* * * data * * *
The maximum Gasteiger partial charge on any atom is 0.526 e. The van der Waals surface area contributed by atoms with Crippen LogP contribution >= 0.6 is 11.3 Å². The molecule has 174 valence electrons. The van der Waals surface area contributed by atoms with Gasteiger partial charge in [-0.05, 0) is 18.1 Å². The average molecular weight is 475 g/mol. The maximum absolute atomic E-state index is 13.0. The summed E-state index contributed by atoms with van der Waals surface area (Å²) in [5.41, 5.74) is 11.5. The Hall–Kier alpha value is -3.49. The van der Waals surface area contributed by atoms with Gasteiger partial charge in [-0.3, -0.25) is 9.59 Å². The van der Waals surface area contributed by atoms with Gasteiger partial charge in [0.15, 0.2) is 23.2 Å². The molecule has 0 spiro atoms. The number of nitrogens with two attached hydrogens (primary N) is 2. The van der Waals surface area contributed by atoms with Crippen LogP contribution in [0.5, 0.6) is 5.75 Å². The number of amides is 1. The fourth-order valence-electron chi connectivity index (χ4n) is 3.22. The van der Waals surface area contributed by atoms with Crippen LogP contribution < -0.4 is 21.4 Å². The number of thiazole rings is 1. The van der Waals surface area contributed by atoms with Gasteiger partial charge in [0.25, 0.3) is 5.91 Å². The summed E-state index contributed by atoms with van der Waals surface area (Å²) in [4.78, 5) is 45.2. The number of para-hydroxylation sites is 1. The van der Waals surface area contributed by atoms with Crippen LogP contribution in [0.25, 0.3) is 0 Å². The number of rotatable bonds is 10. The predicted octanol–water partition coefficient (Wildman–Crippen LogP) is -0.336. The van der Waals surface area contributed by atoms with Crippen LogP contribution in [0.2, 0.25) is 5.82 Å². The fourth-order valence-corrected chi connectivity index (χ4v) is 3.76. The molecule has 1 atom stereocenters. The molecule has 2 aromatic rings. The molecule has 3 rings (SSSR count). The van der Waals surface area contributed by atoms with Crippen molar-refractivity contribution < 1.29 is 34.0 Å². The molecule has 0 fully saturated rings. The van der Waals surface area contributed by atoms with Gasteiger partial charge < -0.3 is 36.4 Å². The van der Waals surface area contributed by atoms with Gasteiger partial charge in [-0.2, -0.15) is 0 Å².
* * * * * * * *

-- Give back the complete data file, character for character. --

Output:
The maximum Gasteiger partial charge on any atom is 0.526 e. The van der Waals surface area contributed by atoms with Crippen LogP contribution >= 0.6 is 11.3 Å². The molecule has 174 valence electrons. The van der Waals surface area contributed by atoms with Gasteiger partial charge in [-0.05, 0) is 18.1 Å². The average molecular weight is 475 g/mol. The maximum absolute atomic E-state index is 13.0. The summed E-state index contributed by atoms with van der Waals surface area (Å²) in [5.41, 5.74) is 11.5. The Hall–Kier alpha value is -3.49. The van der Waals surface area contributed by atoms with Gasteiger partial charge in [-0.3, -0.25) is 9.59 Å². The van der Waals surface area contributed by atoms with Gasteiger partial charge in [0.15, 0.2) is 23.2 Å². The molecule has 0 spiro atoms. The number of nitrogens with two attached hydrogens (primary N) is 2. The van der Waals surface area contributed by atoms with Crippen LogP contribution in [0.5, 0.6) is 5.75 Å². The number of amides is 1. The fourth-order valence-electron chi connectivity index (χ4n) is 3.22. The van der Waals surface area contributed by atoms with Crippen LogP contribution < -0.4 is 21.4 Å². The number of thiazole rings is 1. The van der Waals surface area contributed by atoms with Gasteiger partial charge in [0.25, 0.3) is 5.91 Å². The summed E-state index contributed by atoms with van der Waals surface area (Å²) in [4.78, 5) is 45.2. The number of para-hydroxylation sites is 1. The van der Waals surface area contributed by atoms with Crippen LogP contribution in [0.25, 0.3) is 0 Å². The number of rotatable bonds is 10. The predicted octanol–water partition coefficient (Wildman–Crippen LogP) is -0.336. The van der Waals surface area contributed by atoms with Crippen LogP contribution in [0.2, 0.25) is 5.82 Å². The fourth-order valence-corrected chi connectivity index (χ4v) is 3.76. The molecule has 1 atom stereocenters. The molecule has 2 aromatic rings. The molecule has 3 rings (SSSR count). The van der Waals surface area contributed by atoms with Crippen molar-refractivity contribution < 1.29 is 34.0 Å². The molecule has 0 fully saturated rings. The van der Waals surface area contributed by atoms with Gasteiger partial charge < -0.3 is 36.4 Å². The van der Waals surface area contributed by atoms with Gasteiger partial charge in [-0.2, -0.15) is 0 Å².